adequately good

decent programming advice

written by ben cherry

Consul.js, Simple Logging Abstraction

I've been reading Coders At Work by Peter Seibel, and one question he asks in every interview is "How do you debug - print statements, debugger like gdb, or something else?". For me, print statements are my first tool for any situation. That's why Firebug is so crucial to my work on the web, because writing and debugging advanced JavaScript would be a nightmare without it. While working on code, my files are littered with console.log() statements and the like. Unfortunately, shipping code with these statements is a no-no, so I usually pull them out. Frustrated with this process, I decided to build an alternative and throw some new features in along the way.

consul.log("This is a log message");
consul.warn("I even support fancier %s features like %o.", "Firebug", "format strings");
consul.assert(false, "I'm off, so you won't see this error fire.");
consul.turnOn();"See this message in Firebug, Chrome, Safari, Firebug Lite, IE8, and Opera.")

Meet consul.js, which acts as a wrapper for the standard window.console features from Firebug. Using it is simple, as you see above. Just include the file, and start using consul instead of console. You can easily turn it off for your live code, but have easy access to the messages by simply turning it back on from the command line.

In addition to what you'd expect, using consul.js ensures that you can view your messages and assertions in any browser. Currently, it supports the latest versions of Firebug, Chrome, and Safari (you'll need the JS console for the latter two). I also built in support for most commands in Internet Explorer 8, provided you've got the developer tools open. Opera Dragonfly support was harder, since it doesn't offer much logging features. However, most things work through window.opera.postError(). Regardless, for IE and Opera (as well as any other browser), it checks for Firebug Lite and outputs there if it finds it, instead of the built-in dev tools.

For a list of features and browser support, look no further than the code itself:

var consoleFuncs = {
	log         : b("firebug", "firebuglite", "chromium", "safari", "ie", "opera"),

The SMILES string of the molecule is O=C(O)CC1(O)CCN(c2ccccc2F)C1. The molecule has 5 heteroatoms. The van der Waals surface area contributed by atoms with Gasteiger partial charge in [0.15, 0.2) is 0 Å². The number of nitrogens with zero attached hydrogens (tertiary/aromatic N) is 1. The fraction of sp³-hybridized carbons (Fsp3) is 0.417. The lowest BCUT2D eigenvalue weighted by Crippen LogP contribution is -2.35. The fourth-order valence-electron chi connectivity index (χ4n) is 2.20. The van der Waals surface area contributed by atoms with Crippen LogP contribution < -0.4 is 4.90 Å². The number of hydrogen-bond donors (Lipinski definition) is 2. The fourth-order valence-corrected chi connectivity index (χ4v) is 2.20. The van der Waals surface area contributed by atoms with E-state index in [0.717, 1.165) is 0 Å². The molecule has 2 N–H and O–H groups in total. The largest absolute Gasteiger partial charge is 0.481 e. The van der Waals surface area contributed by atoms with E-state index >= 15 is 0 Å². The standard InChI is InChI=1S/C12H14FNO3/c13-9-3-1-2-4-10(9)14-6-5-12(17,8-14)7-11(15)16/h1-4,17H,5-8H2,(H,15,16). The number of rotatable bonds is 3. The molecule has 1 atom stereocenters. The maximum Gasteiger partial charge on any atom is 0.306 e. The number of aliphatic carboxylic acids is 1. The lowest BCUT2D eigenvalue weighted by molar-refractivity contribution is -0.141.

debug       : b("firebug", "firebuglite", "chromium", "safari"),
	info        : b("firebug", "firebuglite", "chromium", "safari", "ie", "opera"),
	warn        : b("firebug", "firebuglite", "chromium", "safari", "ie", "opera"),
	error       : b("firebug", "firebuglite", "chromium", "safari", "ie", "opera"),
	assert      : b("firebug", "firebuglite", "chromium", "safari", "ie", "opera"),
	dir         : b("firebug", "firebuglite", "chromium", "safari"),
	dirxml      : b("firebug", "firebuglite", "chromium", "safari"),
	trace       : b("firebug", "firebuglite", "chromium", "safari"),
	group       : b("firebug", "firebuglite", "chromium", "safari"),
	groupEnd    : b("firebug", "firebuglite", "chromium", "safari"),
	time        : b("firebug", "firebuglite", "chromium", "safari"),
	timeEnd     : b("firebug", "firebuglite", "chromium", "safari"),
	count       : b("firebug", "firebuglite", "chromium", "safari")

If a function is not supported in a particular browser, it will simply be ignored, rather than throwing an error.

So give it a shot, and let me know what you think! This tool helped me build this blog's front-end code, and has already been ported into the code I use at work, so I can take advantage of the same tool. I think it's a big win for JavaScript developers who rely on the Firebug console, and introduces a lot of new flexibility without degrading simplicity.

filed under javascript